With technology in the healthcare sector constantly evolving, we speak to Helena Samsioe, CEO and founder of GLOBHE, about the company’s use of drones in the detection and prevention of disasters across the continent
Writer: Marcus Kääpä
From military use to filmmaking and racing, drones have become an efficient and practical tool across multiple industries.
In the constantly evolving field of healthcare, drones are arguably an essential tool. The example that is brought to mind is drone usage as a means of transport for light medical cargo to remote areas, over which a wheeled vehicle would find time consuming or struggle altogether.
“There is so much potential and yet there is so much that can be done,” begins Helena Samsioe, CEO and founder of GLOBHE. “We are focused on data capture, but there is much more to the use of drones. Delivery is one, and drone usage could benefit societies around the globe.”
GLOBHE stands for ‘Global Health’ and is a Swedish-based start-up that specialises in sending out drone pilots to help various international communities and regions capture high-quality data on demand to detect and predict disasters, aiding the preventative efforts early on.
“Gathering image data is our primary focus; scanning environmental changes which could potentially lead to pandemics or alternative disasters – there is so much to be done with regard to helping identify problems,” Samsioe tells us.
Using drones, GLOBHE collects data to identify different types of changes in the environment that potentially indicate future problems, for example scanning large lake areas to pinpoint malaria mosquito breeding sites, therefore enabling the first stage of malaria outbreak prevention. And it is GLOBHE’s internationally spanning and task-specific efforts that place it on the map of drone-related healthcare services.
“We have a network of drone pilots in over 80 countries which means that we can operate on a global scale,” Samsioe elaborates. “But we are not just there to identify problems but also to provide a full and customised service to our clients.
“Making use of our digital platform ‘Cloud Running’ by GLOBHE is a really simple way for end users around the world to get hold of drones and send them out to retrieve data with a few clicks through our platform. To this end, we have an on-demand drone digital platform. No matter where our clients are, we provide easy access and value in our service.”
At present, GLOBHE is looking to raise capital. The aim of $1.5 million by August 2021 will aid the company in fine tuning its technological development and also help grow the team; while scaling up operations to increase reach and help as many communities as possible.
Operating across continents
One of GLOBHE’s current projects relates to the aforementioned lake scanning, with a focus in East Africa. In Malawi, the company is part of a large international research project and is working closely with researchers to identify malaria mosquito breeding sites.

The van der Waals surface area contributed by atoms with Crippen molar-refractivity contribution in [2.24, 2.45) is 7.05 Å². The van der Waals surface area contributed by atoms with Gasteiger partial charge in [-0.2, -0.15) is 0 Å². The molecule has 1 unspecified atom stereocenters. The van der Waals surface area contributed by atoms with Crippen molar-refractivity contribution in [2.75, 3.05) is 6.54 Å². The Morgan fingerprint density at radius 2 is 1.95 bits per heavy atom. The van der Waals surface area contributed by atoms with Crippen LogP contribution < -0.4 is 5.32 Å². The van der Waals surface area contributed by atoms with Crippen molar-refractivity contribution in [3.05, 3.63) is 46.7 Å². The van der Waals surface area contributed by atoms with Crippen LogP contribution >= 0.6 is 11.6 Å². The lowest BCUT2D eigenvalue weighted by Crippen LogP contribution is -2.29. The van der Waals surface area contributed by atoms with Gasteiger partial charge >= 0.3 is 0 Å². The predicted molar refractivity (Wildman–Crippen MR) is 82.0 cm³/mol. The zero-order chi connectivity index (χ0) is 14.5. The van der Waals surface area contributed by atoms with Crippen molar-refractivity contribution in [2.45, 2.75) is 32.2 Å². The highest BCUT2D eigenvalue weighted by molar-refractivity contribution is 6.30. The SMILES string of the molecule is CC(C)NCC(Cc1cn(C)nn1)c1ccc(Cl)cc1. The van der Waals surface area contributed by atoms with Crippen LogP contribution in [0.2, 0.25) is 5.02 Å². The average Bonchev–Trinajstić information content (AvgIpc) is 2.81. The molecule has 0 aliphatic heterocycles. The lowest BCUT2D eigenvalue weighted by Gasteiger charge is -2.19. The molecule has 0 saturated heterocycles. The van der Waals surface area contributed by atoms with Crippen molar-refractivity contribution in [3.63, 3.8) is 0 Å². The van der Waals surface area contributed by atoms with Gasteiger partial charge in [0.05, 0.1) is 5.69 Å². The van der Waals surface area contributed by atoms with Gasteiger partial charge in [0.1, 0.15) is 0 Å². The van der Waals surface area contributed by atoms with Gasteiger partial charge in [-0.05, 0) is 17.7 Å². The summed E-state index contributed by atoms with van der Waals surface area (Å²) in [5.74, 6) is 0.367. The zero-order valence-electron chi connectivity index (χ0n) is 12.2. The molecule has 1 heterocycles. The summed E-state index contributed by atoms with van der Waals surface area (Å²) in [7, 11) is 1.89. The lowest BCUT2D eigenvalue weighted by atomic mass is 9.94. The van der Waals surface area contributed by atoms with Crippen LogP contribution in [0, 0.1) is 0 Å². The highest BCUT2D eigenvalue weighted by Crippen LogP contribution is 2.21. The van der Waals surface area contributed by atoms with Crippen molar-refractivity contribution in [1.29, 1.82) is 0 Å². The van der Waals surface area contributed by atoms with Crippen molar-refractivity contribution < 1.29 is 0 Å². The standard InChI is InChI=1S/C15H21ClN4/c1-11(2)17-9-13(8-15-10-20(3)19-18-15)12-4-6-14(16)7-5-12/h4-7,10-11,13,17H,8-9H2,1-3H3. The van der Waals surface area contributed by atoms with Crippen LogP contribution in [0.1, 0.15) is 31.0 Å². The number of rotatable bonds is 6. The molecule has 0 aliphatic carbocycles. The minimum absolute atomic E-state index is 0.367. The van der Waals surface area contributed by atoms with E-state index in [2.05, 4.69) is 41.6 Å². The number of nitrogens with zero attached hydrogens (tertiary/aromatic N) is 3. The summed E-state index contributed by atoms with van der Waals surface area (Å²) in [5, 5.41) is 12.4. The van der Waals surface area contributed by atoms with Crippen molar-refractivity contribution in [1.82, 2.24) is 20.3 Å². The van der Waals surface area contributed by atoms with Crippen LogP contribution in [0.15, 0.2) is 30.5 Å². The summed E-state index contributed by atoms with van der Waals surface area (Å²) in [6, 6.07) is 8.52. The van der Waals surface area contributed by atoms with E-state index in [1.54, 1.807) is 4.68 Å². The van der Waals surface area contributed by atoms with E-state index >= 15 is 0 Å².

“Researchers have taken water samples from these lakes over the past two years and have identified visual characteristics of the lakes that have a high risk of producing malaria mosquitos,” Samsioe explains. “These characteristics can now be picked up by drones. So instead of having to have researchers covering huge areas of ground we can pinpoint and identify lake areas with the highest rates of potential danger and allocate resources to prevent the spread.
“At the core GLOBHE is focused on human and environmental health.”
GLOBHE’s drones enable the company to gather data 30 times faster than data collection via car, and with satellite imagery lacking image quality, drone usage stands as the current most advantageous form of data gathering in the field.
“We also use our drones to monitor infrastructure,” Samsioe continues. “GLOBHE drones aim to sense when natural disasters have, or are going to, take place. Whether this is flooding, cyclones, earthquakes, or wildfires our drones capture images and map our infrastructure destruction in these affected areas.
“GLOBHE has a global contract with a telecom company where we inspect telecom towers around the world to ensure that there are no issues with them and that communities are always connected.”
Operating across 84 countries, partner and supplier relationships are fundamental to GLOBHE’s business. The company works alongside local drone pilots as they are already situated in the country or region that requires GLOBHE’s services.
“These localised pilots also know the local conditions and have permissions from within the region in which we are to operate,” Samsioe tells us. “GLOBHE provides each pilot with an additional source of income and becomes a part of something bigger – helping their community through detection and prevention. It is a win-win scenario.”
Drones of the future
Into the foreseeable future GLOBHE is focusing on raising investment through which to increase and scale up its operations, to better collaborate with individual localised pilots and help communities around the world.
On top of this, a key component of its strategy is to move from on-demand orders to a subscription-based service through which companies, governments and alternative clients can be provided with continuous services on a familiar basis, whether that is once a quarter, month or week. Through its continued operations GLOBHE aims to spread awareness of the impact drones have on disaster prevention and increasing the health of people and the environment.